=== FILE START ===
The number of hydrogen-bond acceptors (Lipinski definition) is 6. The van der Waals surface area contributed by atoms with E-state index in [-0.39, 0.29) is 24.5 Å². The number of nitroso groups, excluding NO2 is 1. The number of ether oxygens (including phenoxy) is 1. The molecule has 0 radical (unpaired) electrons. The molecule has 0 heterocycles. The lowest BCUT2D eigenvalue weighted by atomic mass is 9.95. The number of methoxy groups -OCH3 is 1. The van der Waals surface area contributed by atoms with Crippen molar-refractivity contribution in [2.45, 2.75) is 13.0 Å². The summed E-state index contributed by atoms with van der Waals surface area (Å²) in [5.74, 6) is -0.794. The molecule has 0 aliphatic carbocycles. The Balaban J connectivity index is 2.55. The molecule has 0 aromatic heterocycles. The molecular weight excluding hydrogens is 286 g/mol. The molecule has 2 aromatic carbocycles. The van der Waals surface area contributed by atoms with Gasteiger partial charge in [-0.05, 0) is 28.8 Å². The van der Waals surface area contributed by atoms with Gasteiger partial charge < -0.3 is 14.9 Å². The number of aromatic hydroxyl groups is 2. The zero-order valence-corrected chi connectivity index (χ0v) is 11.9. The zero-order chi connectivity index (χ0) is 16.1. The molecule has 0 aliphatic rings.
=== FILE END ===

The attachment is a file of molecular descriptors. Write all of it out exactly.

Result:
The number of hydrogen-bond acceptors (Lipinski definition) is 6. The van der Waals surface area contributed by atoms with E-state index in [-0.39, 0.29) is 24.5 Å². The number of nitroso groups, excluding NO2 is 1. The number of ether oxygens (including phenoxy) is 1. The molecule has 0 radical (unpaired) electrons. The molecule has 0 heterocycles. The lowest BCUT2D eigenvalue weighted by atomic mass is 9.95. The number of methoxy groups -OCH3 is 1. The van der Waals surface area contributed by atoms with Crippen molar-refractivity contribution in [2.45, 2.75) is 13.0 Å². The summed E-state index contributed by atoms with van der Waals surface area (Å²) in [5.74, 6) is -0.794. The molecule has 0 aliphatic carbocycles. The Balaban J connectivity index is 2.55. The molecule has 0 aromatic heterocycles. The molecular weight excluding hydrogens is 286 g/mol. The molecule has 2 aromatic carbocycles. The van der Waals surface area contributed by atoms with Gasteiger partial charge in [-0.05, 0) is 28.8 Å². The van der Waals surface area contributed by atoms with Gasteiger partial charge < -0.3 is 14.9 Å². The number of aromatic hydroxyl groups is 2. The zero-order valence-corrected chi connectivity index (χ0v) is 11.9. The zero-order chi connectivity index (χ0) is 16.1. The molecule has 0 aliphatic rings.